Mississippi Runoff Takes Financial Toll on GOP (Video)
Mississippi’s bruising GOP Senate primary, which voters will decide Tuesday in a runoff (get live results here! ), has come at great cost — more than $17 million — to Republicans.
More than 30 Republican-friendly outside groups, from Club for Growth Action to the U.S. Chamber of Commerce, have lavished in excess of $11.3 million on the race, according to the Center for Responsive Politics. That’s almost twice the $6.1 million spent by Sen. Thad Cochran and his tea party challenger, state Sen. Chris McDaniel.
Liberal groups have essentially sat out the Mississippi primary, rated a Safe Republican contest by the Rothenberg Political Report/Roll Call. As of early May, conservative groups had spent three times more attacking one another in primaries around the country than they had against Democratic candidates, according to an analysis by the Center for Public Integrity.
McDaniel has also reaped the rewards of $1.3 million in spending by Senate Conservatives Action, and has been buoyed by a barrage of last-minute ads, rallies and door knocking organized by dozens of conservative groups, small and large. These include a political action committee called Conservative Strikeforce and the California-based Tea Party Express, which weighed in late but is trumpeting its pro-McDaniel bus tour as “ground zero in the battle between the D.C. insider class and the tea party grass roots.”
The biggest spender on McDaniel’s behalf — and in the race as a whole — has been Club for Growth Action, which has shelled out $3.1 million, CRP data show.
For his part, Cochran has gotten a boost from $1.2 million in spending by the U.S. Chamber of Commerce, and another $1.8 million by Mississippi Conservatives, an unrestricted super PAC run by Henry Barbour, the nephew of GOP operative and former Magnolia State Gov. Haley Barbour. The super PAC’s top donors include Sanderson Farms CEO Joe Sanderson, who gave $100,000, and Richard Wax, who owns a company that sells wholesale seeds and bulbs and who gave $50,000.
Marked by headline-grabbing dramas and controversies on both sides, the race has been dubbed “one of the most bitter, mudslinging-est, bizarre political hootenannies in state history” by the Mississippi Clarion-Ledger.
Four McDaniel enthusiasts face criminal charges after barging in to photograph Cochran’s wife in the nursing home where she lives. The Tea Party Patriots have filed a Federal Election Commission complaint against the Mississippi Conservatives super PAC for receiving a $219,540 loan from Mississippi’s Trustmark Bank. PAC organizers have called the complaint a political stunt.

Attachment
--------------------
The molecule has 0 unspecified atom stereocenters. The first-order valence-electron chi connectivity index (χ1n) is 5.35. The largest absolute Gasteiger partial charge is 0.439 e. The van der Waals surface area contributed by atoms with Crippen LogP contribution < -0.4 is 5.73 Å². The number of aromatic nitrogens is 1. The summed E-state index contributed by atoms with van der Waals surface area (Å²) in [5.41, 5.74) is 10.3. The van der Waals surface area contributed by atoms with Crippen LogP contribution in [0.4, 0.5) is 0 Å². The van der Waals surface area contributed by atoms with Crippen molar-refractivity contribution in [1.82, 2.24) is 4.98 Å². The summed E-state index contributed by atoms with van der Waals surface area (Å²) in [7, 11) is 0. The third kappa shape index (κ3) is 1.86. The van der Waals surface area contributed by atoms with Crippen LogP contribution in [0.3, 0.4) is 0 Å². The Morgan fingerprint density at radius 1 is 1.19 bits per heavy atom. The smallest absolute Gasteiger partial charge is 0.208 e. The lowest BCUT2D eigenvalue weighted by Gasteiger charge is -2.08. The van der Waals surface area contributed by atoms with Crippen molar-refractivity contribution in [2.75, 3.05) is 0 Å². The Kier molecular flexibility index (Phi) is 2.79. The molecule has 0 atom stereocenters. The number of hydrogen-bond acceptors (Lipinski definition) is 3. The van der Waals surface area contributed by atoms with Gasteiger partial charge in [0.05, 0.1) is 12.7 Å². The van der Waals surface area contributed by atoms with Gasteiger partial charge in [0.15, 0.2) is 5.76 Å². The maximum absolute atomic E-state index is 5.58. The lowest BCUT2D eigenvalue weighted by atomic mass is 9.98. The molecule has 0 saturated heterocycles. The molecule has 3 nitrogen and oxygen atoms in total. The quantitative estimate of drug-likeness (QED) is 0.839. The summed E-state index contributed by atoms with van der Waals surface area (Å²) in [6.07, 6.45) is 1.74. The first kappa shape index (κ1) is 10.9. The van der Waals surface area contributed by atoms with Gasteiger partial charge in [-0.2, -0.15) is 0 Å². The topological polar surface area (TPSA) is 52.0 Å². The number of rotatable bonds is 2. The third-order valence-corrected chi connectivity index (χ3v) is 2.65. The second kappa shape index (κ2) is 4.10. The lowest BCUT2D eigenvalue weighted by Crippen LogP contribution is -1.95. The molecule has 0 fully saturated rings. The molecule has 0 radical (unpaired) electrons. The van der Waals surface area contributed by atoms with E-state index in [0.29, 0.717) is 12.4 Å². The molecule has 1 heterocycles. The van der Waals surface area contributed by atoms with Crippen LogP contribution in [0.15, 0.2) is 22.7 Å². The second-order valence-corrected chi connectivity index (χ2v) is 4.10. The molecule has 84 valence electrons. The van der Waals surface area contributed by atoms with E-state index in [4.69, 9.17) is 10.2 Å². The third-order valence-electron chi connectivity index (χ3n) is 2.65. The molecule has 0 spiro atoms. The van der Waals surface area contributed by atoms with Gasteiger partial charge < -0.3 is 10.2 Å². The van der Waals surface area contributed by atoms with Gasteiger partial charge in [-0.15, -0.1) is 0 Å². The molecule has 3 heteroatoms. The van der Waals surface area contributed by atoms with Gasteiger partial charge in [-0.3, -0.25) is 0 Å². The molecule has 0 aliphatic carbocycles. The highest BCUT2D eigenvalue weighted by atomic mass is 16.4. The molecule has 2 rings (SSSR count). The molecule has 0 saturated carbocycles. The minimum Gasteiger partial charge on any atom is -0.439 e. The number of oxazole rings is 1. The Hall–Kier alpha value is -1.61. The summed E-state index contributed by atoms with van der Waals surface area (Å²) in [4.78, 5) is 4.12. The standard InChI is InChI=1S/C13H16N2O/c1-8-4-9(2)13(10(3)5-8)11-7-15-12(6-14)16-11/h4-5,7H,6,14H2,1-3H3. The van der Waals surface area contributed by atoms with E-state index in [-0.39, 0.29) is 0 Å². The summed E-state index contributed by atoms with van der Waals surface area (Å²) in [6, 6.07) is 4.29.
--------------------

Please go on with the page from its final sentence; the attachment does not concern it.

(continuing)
The race has drawn visits from such nationally known conservatives as tea-party-activist Sarah Palin and former Sen. Rick Santorum, R-Pa. Cochran, in the meantime, has courted African-American voters in what some have cast as a desperate effort to counter McDaniel’s momentum.
Pro-McDaniel forces gained steam after economic professor Dave Brat’s surprise win over House Majority Leader Eric Cantor in Virginia. In an echo of Brat’s attacks on Cantor’s K Street and Wall Street ties, McDaniel’s allies have turned one of Cochran’s central campaign themes — his ability to deliver federal dollars to Mississippi — into a strike against him.
The National Republican Senatorial Committee and Cochran’s Senate colleagues have rallied to his defense, and the incumbent may yet eke out a victory. But as GOP Senate Minority Leader Mitch McConnell and his GOP colleague, Sen. Lindsey Graham, learned in Kentucky and South Carolina respectively, winning doesn’t come cheap.
McConnell trounced tea-party-challenger Matt Bevin in the Kentucky primary, but he spent $11 million in the process. Graham spent $8.5 million to fend off a bevy of GOP challengers in his primary. But that adds up to almost as much as he spent for his entire re-election campaign in 2008, which was $9.7 million.
In conservative Mississippi, the drawn-out GOP primary and runoff have left Democrat Travis Childers, a former congressman, sitting far off on the sidelines. After entering the race in late February, Childers had raised $124,000 by the end of May, according to his April quarterly, pre-primary and 48-hour reports filed to the FEC.
Allies for both GOP candidates have voiced confidence that whoever wins the runoff will go on to win the general election.
Kyle Trygstad contributed to this report.
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